Welcome to an exciting year-long project here at The Nerdy. 1980 was an exciting year for films giving us a lot of films that would go on to be beloved favorites and cult classics. It was also the start to a major shift in cultural and societal norms, and some of those still reverberate to this day.
We’re going to pick and choose which movies we hit, but right now the list stands at nearly three dozen.
Yes, we’re insane, but 1980 was that great of a year for film.
The articles will come out – in most cases – on the same day the films hit theaters in 1980 so that it is their true 40th anniversaries. All films are also watched again for the purposes of these reviews and are not being done from memory. In some cases, it truly will be the first time we’ve seen them.
This time around it’s June 6, 1980, and we’re off to see Galaxina and Urban Cowboy!
Quick side note: Since we launched this series this year, we’ve discovered that Vintage Video Podcast is doing the exact same project with two differences: First, it’s audio (naturally), and second, they are doing every major film. We’ve listened to a couple of episodes and it’s fun checking off their thoughts against my own. Check them out over at Vintage Video Podcast.
Galaxina is one of those movies I have heard about for years, but just never gotten around to.
Sadly, the reason I have heard about this wholly unremarkable film is due to the death of Galaxina herself, Dorothy Stratten, at the hands of her abusive husband. But that’s not why we’re here today, but instead to discuss this 1980 film that… oof.
I tweeted to the folks over at Vintage Video Pod this week, “Normally when I watch the 1980 movies I do it in a straight shot. … I am now on day three of trying to finish Galaxina. I think I’ve lost all sense of reality and am questioning every life choice that brought me to this moment.”
This sci-fi comedy – and boy do I use that term loosely – was trying to cash in on the success of films such as Star Wars and Alien. This was not unusual at the time as you will see throughout this series, but this one attempted to add comedy to the mix and it just didn’t work. From jokes such as Mister Spot – say at fast enough and you’ll hear it – to an alien pulling a cyrofreeze chamber prank on its “mother,” the jokes are just so flat that you have to pause and wonder if it really was one.
The only spot in the film I found remotely amusing was towards the end of the film when the ship full of space police arrive at Altair One, a planet founded by biker gang criminals sent there to live out their prison sentences. Over the years, the descendants have come to worship their god, the Harley-David-Son.
Clearly, the most money in this budget went to building the main starship model, the Infinity. The amount of screentime dedicated to showing us every conceivable angle of this model borders on insanity.
We won’t even get into the logic jump of sending a starship on a 27 year journey to meet a guy on a planet, because, you know, he could die in that timespan.
Oh wait… he did.
Galaxina is just an objectively bad movie. From acting to even the film stock, I feel like I didn’t watch Galaxina, I survived it.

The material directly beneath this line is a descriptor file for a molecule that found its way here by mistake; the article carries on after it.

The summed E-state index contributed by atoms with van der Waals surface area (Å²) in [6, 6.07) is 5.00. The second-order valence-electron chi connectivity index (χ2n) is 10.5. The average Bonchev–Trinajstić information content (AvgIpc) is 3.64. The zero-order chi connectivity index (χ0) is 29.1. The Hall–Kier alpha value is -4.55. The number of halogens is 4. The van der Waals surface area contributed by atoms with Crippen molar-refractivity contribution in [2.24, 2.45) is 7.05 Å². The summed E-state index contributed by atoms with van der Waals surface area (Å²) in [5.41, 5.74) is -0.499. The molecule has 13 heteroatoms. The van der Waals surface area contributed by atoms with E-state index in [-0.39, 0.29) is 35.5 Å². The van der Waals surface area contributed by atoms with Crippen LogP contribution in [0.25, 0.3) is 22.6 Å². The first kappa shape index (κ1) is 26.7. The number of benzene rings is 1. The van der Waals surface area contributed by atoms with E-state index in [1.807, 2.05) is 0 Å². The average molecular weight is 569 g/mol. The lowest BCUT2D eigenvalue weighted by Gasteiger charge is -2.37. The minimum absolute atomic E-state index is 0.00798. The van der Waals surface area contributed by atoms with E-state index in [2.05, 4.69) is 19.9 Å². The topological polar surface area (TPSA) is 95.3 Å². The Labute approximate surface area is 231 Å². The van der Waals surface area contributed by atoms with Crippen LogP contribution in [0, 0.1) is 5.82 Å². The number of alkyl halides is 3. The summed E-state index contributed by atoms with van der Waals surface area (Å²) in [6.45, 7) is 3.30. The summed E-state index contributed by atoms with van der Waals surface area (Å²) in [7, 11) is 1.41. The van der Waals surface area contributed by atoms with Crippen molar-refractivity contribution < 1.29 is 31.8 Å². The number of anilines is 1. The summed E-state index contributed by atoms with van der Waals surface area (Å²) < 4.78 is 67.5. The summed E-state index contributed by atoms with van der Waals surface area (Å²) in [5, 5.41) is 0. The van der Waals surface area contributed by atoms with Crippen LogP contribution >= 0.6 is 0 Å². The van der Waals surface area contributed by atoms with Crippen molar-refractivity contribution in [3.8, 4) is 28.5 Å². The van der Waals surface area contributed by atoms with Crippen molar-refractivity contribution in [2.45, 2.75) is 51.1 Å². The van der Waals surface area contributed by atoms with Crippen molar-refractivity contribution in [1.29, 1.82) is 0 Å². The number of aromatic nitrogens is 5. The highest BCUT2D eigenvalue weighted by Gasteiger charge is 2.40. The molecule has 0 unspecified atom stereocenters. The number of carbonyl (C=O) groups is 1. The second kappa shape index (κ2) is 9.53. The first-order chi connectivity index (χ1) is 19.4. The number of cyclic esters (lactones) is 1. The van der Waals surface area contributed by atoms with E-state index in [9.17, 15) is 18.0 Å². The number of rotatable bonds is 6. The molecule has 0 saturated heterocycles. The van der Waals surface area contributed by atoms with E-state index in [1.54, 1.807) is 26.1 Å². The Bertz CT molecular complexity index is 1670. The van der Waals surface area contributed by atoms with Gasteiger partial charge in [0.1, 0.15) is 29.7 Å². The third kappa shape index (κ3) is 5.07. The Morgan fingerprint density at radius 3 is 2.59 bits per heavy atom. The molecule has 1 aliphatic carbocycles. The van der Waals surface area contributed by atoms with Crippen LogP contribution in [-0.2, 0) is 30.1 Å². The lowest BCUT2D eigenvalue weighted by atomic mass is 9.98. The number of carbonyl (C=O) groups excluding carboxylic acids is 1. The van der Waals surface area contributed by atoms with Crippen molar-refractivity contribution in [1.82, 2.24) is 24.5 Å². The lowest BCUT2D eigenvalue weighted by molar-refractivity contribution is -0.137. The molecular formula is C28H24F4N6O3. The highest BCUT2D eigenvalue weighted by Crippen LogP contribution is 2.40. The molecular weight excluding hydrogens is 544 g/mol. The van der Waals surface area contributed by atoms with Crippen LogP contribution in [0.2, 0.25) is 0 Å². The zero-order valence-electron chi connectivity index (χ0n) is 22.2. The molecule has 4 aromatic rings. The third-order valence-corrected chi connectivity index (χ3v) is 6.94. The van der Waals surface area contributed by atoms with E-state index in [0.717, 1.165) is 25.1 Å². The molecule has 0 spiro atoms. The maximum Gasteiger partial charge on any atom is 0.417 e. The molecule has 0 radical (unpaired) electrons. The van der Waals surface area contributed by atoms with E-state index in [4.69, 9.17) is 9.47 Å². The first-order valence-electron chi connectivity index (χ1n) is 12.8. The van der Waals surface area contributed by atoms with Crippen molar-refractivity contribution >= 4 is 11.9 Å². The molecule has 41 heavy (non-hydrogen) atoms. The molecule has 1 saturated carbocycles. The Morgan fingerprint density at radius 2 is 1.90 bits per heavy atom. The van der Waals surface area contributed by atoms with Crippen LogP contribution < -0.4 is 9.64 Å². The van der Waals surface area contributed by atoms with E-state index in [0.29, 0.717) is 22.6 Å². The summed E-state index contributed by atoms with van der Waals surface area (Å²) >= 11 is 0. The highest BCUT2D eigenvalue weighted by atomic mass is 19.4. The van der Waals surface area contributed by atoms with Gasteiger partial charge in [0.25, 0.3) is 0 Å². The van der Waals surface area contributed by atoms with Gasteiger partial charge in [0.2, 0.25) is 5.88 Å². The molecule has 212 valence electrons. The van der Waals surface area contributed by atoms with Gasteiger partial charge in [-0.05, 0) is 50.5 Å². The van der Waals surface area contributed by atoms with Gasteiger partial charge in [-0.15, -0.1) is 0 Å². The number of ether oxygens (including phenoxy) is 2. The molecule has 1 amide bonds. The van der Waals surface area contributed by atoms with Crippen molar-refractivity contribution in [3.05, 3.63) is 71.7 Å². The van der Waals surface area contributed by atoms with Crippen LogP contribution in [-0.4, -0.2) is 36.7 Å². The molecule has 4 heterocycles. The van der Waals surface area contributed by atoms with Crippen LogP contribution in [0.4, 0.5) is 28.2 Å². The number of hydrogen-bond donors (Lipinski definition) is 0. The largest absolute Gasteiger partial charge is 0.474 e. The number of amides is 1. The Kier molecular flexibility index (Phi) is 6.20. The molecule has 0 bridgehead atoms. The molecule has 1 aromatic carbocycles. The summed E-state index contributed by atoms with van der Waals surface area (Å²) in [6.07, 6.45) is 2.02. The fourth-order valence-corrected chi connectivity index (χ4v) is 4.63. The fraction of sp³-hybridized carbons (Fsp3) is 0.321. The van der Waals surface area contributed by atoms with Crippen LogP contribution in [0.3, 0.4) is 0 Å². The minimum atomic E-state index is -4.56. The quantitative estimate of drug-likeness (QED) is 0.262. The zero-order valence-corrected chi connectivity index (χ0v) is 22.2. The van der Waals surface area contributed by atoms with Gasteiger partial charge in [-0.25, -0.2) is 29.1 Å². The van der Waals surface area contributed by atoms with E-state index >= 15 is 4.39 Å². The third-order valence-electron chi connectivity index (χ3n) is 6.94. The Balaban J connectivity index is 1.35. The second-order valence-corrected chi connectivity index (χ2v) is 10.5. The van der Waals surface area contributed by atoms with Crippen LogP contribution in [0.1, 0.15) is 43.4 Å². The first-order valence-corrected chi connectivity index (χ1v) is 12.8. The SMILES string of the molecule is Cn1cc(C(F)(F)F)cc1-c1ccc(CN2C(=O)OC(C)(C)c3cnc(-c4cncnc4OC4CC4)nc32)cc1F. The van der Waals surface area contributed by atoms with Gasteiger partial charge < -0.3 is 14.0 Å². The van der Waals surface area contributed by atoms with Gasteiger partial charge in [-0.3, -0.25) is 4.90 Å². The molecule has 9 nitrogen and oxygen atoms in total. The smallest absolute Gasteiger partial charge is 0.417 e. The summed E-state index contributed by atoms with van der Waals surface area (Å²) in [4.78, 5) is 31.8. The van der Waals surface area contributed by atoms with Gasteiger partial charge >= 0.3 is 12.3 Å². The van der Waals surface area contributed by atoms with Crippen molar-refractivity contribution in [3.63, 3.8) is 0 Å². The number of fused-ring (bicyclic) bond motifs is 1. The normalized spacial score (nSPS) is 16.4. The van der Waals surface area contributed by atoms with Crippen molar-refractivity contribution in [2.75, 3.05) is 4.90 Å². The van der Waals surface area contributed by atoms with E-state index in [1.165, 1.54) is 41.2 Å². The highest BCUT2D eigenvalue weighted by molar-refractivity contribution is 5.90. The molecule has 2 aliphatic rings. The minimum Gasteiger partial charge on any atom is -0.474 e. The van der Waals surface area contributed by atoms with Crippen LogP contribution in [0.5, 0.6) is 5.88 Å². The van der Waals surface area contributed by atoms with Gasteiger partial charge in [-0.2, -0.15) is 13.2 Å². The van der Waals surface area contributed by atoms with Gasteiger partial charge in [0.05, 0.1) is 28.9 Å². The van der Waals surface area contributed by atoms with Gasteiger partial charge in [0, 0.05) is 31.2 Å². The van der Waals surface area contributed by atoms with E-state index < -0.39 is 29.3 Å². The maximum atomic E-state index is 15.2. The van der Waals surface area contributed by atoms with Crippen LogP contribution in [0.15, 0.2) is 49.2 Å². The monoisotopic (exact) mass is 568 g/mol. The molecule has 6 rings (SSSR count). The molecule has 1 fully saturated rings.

On paper, Urban Cowboy should not work. It’s a paint-by-numbers version of a troubled romance story that brings absolutely nothing new to the table.
And yet, it’s so oddly enjoyable.
A lot of this can be boiled down to the top-to-bottom great performances of the entire cast. Every person feels believable here, and I would actually argue this may be John Travolta’s best performance. There’s no one in this movie I would recast, and most especially, Debra Winger’s turn as Sissy was the very definition of a breakout role. Every moment she was on screen she keeps your attention.
I would even dare say if they were to come back today with an Urban Cowboy 2, I would not mind in the least checking in on what happened to Bud (Travolta) and Sissy. Their marriage was not exactly the most stable of relationships even after they reconciled.
All this said, I do go back to the script is just so insanely barebones. Nothing truly surprises you other than the seemingly random death of Uncle Bob (Barry Corbin) that comes too late to serve as any sort of motivational inspiration. Bud had already done all of his training for the film’s climatic mechanical bull showdown with Wes (Scott Glenn), so Bob’s death really served no story points.
Even that aside, I feel if this movie has any fault, it is just the horrific job it does of giving you any sense of the passage of time. It’s clear that Bud meets Sissy almost immediately after moving to Houston, but after he has his job at the oil refinery. They fall for each other and marry. Once Bud breaks his arm and gets laid off from work, his boss says he is still within his 150-day probationary period.
… wait… what? So you’re saying Bud moves to Houston… meets Sissy… marries her… buys a trailer… has issues with her almost immediately… their marriage is on the rocks… all in under six months? Sure? And then time seems to go all wonky again when Bud is healing from his broken arm and up to the showdown with Wes meaning that Bud has spent way more time with Pam (Madolyn Smith) – the woman he takes up with after Sissy – than he ever did with his wife.
Speaking of Pam, there are at least two mentions of her insanely wealthy oil-business father and nothing ever comes of that. Who smells a deleted a sub-plot?
As I said, on paper, I should hate this movie, but, dangit, I don’t.
1980 Movie Reviews will return on June 13 with The Children, The Island, and Wholly Moses!.
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